The question now is whether Australia's nature can keep pace.


Recovering for now

His eyes on a narrow dirt road in front of him, Colin Brown gestures his head at the walls of burned trees passing on either side of his rumbling fire tanker.

"Good way to assess how bad the fire was is the scorch marks on the trees," he says. Two trucks ahead of him is a team of ecologists from the Australian National University, here in Tallaganda National Park to survey the damage caused by a recent fire.

Brown, a deputy captain with the Rural Fire Service in New South Wales, already has a pretty good idea of it. He, like tens of thousands of other volunteer firefighters, has spent the last few months chasing flames across eastern Australia's eucalypt-covered mountains, doing what he could to protect homes, ranches and other people tucked between.

"It's always difficult in Australia because the whole climate is drought and fire," Brown says, as the torch marks climb higher in the surrounding trees. "But what we're seeing is more intense drought and more intense fires."

A recent study by a group of international scientists confirmed what Brown and many others suspected: human-caused climate change contributed to the conditions they saw over the last few months, making them 30 percent more likely. "The weather's just different," Brown says.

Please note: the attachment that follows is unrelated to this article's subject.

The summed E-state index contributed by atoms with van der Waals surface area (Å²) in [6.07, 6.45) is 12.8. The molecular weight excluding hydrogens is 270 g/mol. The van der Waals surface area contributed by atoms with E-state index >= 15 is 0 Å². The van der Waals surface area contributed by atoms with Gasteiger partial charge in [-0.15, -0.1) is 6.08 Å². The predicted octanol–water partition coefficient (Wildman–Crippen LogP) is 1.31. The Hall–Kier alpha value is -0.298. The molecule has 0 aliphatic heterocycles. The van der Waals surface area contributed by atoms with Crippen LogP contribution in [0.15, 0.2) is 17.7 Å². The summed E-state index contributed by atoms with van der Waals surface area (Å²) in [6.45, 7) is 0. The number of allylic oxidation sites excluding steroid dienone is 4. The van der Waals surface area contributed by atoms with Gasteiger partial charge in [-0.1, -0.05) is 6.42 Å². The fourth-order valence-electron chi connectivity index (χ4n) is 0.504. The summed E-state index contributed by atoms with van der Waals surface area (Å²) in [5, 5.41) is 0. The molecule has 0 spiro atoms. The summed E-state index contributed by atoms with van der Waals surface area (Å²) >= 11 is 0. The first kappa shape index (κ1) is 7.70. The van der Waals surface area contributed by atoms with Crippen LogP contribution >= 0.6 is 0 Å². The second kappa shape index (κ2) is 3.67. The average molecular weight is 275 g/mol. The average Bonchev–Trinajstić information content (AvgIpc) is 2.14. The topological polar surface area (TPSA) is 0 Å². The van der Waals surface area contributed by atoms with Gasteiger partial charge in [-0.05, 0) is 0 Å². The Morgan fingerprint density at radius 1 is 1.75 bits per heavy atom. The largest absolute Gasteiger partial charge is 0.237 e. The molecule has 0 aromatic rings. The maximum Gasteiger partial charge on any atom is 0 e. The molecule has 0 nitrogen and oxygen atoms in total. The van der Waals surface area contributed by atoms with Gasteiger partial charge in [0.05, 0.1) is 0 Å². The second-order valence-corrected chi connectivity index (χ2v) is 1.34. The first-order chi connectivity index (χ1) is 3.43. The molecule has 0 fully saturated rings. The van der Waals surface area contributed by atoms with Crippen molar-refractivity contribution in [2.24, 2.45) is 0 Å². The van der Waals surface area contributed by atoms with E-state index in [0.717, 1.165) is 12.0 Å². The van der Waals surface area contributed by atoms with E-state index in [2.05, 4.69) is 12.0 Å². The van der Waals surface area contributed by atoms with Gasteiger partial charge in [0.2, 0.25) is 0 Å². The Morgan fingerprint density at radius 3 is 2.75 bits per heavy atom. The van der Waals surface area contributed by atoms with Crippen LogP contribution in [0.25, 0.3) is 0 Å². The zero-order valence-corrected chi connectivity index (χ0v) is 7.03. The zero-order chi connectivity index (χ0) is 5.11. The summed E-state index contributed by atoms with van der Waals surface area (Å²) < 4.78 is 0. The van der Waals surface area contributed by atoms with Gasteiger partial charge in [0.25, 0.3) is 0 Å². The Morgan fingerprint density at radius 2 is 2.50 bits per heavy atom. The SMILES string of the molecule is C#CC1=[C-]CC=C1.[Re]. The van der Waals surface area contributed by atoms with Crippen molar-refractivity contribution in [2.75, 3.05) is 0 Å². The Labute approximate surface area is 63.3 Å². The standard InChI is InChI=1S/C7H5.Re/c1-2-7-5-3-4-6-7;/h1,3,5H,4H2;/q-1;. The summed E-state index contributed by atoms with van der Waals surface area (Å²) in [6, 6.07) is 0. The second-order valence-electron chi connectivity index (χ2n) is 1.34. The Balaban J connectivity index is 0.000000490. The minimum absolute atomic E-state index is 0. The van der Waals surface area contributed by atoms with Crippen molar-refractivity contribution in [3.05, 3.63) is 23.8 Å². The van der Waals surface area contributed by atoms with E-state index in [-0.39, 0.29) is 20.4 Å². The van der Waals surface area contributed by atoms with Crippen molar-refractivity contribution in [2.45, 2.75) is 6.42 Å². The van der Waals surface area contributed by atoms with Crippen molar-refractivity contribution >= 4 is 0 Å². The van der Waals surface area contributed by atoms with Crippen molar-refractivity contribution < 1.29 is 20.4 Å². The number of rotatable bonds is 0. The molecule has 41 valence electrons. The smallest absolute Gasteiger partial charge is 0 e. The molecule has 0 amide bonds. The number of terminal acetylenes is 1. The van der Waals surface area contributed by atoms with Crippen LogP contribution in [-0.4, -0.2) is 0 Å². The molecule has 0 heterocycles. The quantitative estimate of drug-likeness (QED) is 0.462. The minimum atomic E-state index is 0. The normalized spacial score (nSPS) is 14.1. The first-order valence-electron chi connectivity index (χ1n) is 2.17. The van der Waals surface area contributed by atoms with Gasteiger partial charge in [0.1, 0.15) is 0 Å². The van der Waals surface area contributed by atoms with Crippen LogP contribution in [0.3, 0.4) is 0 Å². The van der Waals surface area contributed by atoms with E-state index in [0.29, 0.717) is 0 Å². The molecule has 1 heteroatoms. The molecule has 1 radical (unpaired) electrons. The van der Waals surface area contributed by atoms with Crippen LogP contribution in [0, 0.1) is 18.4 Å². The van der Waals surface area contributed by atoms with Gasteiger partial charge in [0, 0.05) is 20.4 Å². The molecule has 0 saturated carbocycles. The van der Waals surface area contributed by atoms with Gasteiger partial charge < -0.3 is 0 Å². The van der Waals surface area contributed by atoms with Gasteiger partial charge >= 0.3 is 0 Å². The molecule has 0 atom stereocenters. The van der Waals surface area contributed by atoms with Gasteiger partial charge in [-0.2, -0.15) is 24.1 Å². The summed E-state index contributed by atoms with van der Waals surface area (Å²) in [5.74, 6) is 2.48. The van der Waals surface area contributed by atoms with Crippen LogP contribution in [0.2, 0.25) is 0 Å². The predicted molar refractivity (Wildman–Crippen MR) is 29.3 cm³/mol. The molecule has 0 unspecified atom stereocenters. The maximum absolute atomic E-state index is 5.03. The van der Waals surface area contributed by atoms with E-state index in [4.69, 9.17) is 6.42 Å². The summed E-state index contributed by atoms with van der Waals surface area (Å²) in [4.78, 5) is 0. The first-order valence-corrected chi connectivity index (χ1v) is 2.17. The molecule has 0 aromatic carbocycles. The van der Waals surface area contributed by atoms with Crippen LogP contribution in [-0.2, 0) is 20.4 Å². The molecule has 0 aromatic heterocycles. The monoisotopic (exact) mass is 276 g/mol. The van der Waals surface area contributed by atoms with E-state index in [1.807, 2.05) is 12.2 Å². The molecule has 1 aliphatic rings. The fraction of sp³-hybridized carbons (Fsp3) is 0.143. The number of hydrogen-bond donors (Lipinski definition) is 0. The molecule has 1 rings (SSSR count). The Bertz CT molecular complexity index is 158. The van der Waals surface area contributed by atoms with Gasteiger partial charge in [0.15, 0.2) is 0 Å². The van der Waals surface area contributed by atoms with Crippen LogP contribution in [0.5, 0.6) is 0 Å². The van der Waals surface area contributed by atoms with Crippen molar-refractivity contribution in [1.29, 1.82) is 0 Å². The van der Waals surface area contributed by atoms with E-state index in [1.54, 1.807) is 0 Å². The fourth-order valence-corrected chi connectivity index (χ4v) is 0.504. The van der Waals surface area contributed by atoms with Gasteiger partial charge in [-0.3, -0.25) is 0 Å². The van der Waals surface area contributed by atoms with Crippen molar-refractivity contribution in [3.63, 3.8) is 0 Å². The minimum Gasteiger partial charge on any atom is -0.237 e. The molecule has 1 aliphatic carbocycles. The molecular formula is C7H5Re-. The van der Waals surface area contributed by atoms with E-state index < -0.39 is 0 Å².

Outside, the scorch marks now reach the tops of the trees. The ground below is littered with fallen logs and dead leaves. Brown stops the engine and puts on a helmet, a caution against any weakened trees that have yet to fall.

The team of ecologists spreads out in the forest. Some gather around a firefighter who's showing videos of the blaze on his cellphone.

Michael Doherty, a plant ecologist, walks to the base of a charred tree about 50 yards off the road. It's a young brown barrel, he says, "a eucalypt and it's showing a flash of epicormic growth after the fires."

His fingers run through that epicormic growth — a cluster of olive green leaves that's sprouting from the tree's trunk at about chest height. It's a response to damage from the fire, Doherty says, and proof that the tree isn't actually dead.